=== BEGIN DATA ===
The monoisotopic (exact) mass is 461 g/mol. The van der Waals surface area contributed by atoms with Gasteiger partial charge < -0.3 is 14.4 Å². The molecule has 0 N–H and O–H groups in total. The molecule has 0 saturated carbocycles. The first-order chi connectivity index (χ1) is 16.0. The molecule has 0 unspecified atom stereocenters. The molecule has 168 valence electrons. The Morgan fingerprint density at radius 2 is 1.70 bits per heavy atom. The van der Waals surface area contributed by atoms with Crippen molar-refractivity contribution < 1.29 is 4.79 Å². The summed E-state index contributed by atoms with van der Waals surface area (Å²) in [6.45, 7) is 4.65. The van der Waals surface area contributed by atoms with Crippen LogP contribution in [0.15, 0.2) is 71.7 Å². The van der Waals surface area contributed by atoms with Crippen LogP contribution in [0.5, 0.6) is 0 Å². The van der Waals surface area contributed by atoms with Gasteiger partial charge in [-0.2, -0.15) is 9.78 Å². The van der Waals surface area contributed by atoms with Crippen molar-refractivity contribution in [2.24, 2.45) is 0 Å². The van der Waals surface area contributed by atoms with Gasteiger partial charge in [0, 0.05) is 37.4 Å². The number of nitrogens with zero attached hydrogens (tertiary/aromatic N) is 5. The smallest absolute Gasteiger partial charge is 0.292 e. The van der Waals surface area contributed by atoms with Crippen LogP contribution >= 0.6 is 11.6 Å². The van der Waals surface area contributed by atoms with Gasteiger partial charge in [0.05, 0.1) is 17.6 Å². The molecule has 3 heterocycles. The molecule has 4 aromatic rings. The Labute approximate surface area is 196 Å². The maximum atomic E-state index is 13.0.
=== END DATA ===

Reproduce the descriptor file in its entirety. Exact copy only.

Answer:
The monoisotopic (exact) mass is 461 g/mol. The van der Waals surface area contributed by atoms with Gasteiger partial charge < -0.3 is 14.4 Å². The molecule has 0 N–H and O–H groups in total. The molecule has 0 saturated carbocycles. The first-order chi connectivity index (χ1) is 16.0. The molecule has 0 unspecified atom stereocenters. The molecule has 168 valence electrons. The Morgan fingerprint density at radius 2 is 1.70 bits per heavy atom. The van der Waals surface area contributed by atoms with Crippen molar-refractivity contribution < 1.29 is 4.79 Å². The summed E-state index contributed by atoms with van der Waals surface area (Å²) in [6.45, 7) is 4.65. The van der Waals surface area contributed by atoms with Crippen LogP contribution in [0.15, 0.2) is 71.7 Å². The van der Waals surface area contributed by atoms with Crippen LogP contribution in [0.5, 0.6) is 0 Å². The van der Waals surface area contributed by atoms with Gasteiger partial charge in [-0.2, -0.15) is 9.78 Å². The van der Waals surface area contributed by atoms with Crippen molar-refractivity contribution in [2.24, 2.45) is 0 Å². The van der Waals surface area contributed by atoms with Gasteiger partial charge in [0, 0.05) is 37.4 Å². The number of nitrogens with zero attached hydrogens (tertiary/aromatic N) is 5. The smallest absolute Gasteiger partial charge is 0.292 e. The van der Waals surface area contributed by atoms with Crippen LogP contribution >= 0.6 is 11.6 Å². The van der Waals surface area contributed by atoms with Gasteiger partial charge in [0.05, 0.1) is 17.6 Å². The molecule has 3 heterocycles. The molecule has 4 aromatic rings. The Labute approximate surface area is 196 Å². The maximum atomic E-state index is 13.0.